Today we have the amazing opportunity to present an interview with Steve McIvor from Tasty Poison. You might know Tasty Poison from the awesome games Neon Shadow, Dig! and Pocket RPG. They are a small indie studio from Cape Town and have produced some of our favorite OUYA games. Therefore we were ultra happy to have Steve answer these questions for us.
Day of the OUYA: Thanks for the interview and congrats on Neon Shadow being the 500th game to launch on the OUYA. Before we get into the game would you give us an introduction of who or what Tasty Poison Games is and a bit about your history as a games studio?
DotO: Cape Town is quite the unusual place for game developers isn’t it? How is the support in South Africa for aspiring developers? Is there a large community of other developers?
Lots of talent and inspiration!
DotO: Let’s talk about Neon Shadow a bit. Personally I love the game style since I’ve been a big Quake 3 Arena/Rocket Arena fan and Neon Shadow reminds me of it. How hard was it to bring that same feeling of speed and close quarter fights to a console game? Was there any tipping point in the development when you felt “This is it”?
DotO: Tell us a little bit about the development of Neon Shadow. If a first time developer wanted to create a similar game, where would they start and what should they pay attention to from the very beginning?
In normal dev we first have either a gameplay / style idea or a mechanics idea.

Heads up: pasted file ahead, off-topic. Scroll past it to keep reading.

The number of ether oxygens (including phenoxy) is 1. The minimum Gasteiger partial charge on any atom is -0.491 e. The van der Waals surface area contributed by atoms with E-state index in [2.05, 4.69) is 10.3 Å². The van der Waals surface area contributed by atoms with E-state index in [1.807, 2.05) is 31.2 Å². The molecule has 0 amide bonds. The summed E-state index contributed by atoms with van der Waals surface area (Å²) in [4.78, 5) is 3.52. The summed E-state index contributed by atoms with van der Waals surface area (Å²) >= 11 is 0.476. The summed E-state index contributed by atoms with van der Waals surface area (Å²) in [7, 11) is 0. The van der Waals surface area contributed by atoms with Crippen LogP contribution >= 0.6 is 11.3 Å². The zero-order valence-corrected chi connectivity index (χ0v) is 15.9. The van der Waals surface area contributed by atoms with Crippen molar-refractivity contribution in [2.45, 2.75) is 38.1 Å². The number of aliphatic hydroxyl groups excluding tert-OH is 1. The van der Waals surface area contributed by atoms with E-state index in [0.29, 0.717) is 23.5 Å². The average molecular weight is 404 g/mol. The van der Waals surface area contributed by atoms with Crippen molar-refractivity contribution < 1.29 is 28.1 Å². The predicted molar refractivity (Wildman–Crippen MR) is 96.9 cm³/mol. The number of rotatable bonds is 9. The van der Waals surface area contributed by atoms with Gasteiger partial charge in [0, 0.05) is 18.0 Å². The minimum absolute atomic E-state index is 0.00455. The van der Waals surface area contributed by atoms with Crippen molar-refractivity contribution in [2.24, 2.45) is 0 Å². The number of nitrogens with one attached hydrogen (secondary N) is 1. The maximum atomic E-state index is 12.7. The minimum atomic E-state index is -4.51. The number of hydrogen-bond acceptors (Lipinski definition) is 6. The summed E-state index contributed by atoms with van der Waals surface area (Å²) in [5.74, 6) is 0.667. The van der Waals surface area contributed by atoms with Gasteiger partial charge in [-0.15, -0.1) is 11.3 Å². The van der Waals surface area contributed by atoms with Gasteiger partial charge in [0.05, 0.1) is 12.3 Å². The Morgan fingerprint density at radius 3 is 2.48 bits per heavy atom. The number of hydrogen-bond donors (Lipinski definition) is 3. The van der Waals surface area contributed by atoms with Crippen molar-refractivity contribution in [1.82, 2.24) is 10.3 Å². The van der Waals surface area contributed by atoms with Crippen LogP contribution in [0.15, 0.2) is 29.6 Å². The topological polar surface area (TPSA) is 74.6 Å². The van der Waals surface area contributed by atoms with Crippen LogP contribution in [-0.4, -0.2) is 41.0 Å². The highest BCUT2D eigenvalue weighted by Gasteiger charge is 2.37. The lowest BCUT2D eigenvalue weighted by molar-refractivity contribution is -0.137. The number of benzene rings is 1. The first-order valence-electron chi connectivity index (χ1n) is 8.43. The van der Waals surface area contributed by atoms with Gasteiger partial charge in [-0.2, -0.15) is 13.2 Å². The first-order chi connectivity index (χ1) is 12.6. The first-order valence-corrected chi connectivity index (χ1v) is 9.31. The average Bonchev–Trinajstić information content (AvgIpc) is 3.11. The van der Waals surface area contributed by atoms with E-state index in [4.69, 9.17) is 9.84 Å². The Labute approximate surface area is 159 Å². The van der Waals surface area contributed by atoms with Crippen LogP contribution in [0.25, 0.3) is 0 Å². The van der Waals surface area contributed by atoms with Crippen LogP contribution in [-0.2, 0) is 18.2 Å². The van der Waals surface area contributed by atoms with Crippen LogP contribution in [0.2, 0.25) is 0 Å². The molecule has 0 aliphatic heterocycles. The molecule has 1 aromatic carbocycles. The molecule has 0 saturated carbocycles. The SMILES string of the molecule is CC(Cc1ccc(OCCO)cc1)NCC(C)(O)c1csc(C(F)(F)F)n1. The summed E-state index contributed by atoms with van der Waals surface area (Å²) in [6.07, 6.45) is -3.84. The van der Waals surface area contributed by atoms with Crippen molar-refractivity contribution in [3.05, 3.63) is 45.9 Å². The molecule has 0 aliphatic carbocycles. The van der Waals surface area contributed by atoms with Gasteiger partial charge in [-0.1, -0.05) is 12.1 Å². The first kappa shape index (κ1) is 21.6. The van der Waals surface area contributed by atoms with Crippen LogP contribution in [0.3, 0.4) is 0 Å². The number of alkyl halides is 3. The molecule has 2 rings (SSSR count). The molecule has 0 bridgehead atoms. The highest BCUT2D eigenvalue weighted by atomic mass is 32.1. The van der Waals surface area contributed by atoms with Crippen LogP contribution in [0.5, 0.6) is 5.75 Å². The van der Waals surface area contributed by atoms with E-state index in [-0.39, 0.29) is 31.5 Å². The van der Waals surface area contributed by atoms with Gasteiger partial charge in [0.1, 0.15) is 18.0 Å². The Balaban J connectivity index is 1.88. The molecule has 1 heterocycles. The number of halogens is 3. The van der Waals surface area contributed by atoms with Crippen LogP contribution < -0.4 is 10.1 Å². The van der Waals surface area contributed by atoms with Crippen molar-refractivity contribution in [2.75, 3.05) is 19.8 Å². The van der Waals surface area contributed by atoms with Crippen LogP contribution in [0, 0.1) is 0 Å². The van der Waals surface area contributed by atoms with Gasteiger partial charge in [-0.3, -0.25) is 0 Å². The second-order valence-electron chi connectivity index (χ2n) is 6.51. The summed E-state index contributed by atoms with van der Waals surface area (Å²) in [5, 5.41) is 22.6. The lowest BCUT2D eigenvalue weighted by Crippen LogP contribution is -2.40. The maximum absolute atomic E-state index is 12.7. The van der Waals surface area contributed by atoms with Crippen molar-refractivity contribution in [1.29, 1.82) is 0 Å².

Then from this “idea” we prototype; if this fails to be fun… we scrap it and move onto another idea.
Next we plan the overall experience we want our players to encounter and break that down into approximately 2 week, bite size chunks with tasks for a planned milestone about halfway through the project for our first full level / gaming experience with everything in place. (So a fully functioning game minus all the content.) This is our “vertical slice”.
From here we continue adding in the remaining content until we hit our planned submission date. The whole procedure could be called our “burndown” where we always try to maintain the experience and this helps avoid feature creep. (Sometimes lol)
From this we continue to the end maybe tweaking but hopefully not so as to bring in feature creep.
We usually do the sounds ourselves but hire out music to the pro’s.
Developing for OUYA was not too bad since we use Unity Technologies, the only complications came from the controller mapping and the lack of some graphic capabilities on the OUYA. That said we also were fighting some learning curves on this project in general, which could have been the reason for these issues.
DotO: You have been developing for quite some time and some of my favorite OUYA games come from your studio. There is Dig! and Pocket RPG which are two awesome games and now here’s your third. Would you say, the portation of these games was worth your time and money? Will you continue to develop for the OUYA?
We would / will put OUYA ports into our workflow for any future releases as we have with all 3 of our in-house games. For the cost vs the rewards I think OUYA is a viable revenue stream since it is fairly easy to port especially if you preplan.
DotO: Speaking of future, what’s in store for Tasty Poison Games in 2014 and what are the plans for Neon Shadow? Will you continue to develop it or is it finished?
DotO: Thanks for the interview and best of luck to you guys. Hope we’ll see much more of you and keep up the great work!
Thanks Tim for the chance to tell you a bit about our process and the studio!
DotO: This was an awesome interview. Make sure you download all Tasty Poison’s games and visit their website.
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